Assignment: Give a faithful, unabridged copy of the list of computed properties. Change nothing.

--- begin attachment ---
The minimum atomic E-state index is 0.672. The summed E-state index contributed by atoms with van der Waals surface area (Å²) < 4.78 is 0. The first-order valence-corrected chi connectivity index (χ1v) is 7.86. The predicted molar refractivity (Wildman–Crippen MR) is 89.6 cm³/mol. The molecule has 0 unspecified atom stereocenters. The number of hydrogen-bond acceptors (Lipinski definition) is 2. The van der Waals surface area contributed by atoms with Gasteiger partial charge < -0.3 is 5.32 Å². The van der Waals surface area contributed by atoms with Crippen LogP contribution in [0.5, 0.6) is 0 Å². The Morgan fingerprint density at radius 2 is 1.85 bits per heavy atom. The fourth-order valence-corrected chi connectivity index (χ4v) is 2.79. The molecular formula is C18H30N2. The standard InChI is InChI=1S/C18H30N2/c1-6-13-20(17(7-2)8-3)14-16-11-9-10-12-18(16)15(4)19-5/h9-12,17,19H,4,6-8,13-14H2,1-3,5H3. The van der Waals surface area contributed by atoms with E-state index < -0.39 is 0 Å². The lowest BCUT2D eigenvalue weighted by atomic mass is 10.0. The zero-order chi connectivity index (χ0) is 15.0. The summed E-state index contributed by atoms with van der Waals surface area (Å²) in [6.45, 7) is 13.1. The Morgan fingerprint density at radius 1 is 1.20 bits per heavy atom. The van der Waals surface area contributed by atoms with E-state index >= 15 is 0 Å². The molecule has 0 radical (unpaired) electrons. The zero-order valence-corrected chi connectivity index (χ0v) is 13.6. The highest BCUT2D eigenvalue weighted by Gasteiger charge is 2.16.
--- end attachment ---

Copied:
The minimum atomic E-state index is 0.672. The summed E-state index contributed by atoms with van der Waals surface area (Å²) < 4.78 is 0. The first-order valence-corrected chi connectivity index (χ1v) is 7.86. The predicted molar refractivity (Wildman–Crippen MR) is 89.6 cm³/mol. The molecule has 0 unspecified atom stereocenters. The number of hydrogen-bond acceptors (Lipinski definition) is 2. The van der Waals surface area contributed by atoms with Gasteiger partial charge < -0.3 is 5.32 Å². The van der Waals surface area contributed by atoms with Crippen LogP contribution in [0.5, 0.6) is 0 Å². The Morgan fingerprint density at radius 2 is 1.85 bits per heavy atom. The fourth-order valence-corrected chi connectivity index (χ4v) is 2.79. The molecular formula is C18H30N2. The standard InChI is InChI=1S/C18H30N2/c1-6-13-20(17(7-2)8-3)14-16-11-9-10-12-18(16)15(4)19-5/h9-12,17,19H,4,6-8,13-14H2,1-3,5H3. The van der Waals surface area contributed by atoms with E-state index < -0.39 is 0 Å². The lowest BCUT2D eigenvalue weighted by atomic mass is 10.0. The zero-order chi connectivity index (χ0) is 15.0. The summed E-state index contributed by atoms with van der Waals surface area (Å²) in [6.45, 7) is 13.1. The Morgan fingerprint density at radius 1 is 1.20 bits per heavy atom. The van der Waals surface area contributed by atoms with E-state index >= 15 is 0 Å². The molecule has 0 radical (unpaired) electrons. The zero-order valence-corrected chi connectivity index (χ0v) is 13.6. The highest BCUT2D eigenvalue weighted by Gasteiger charge is 2.16.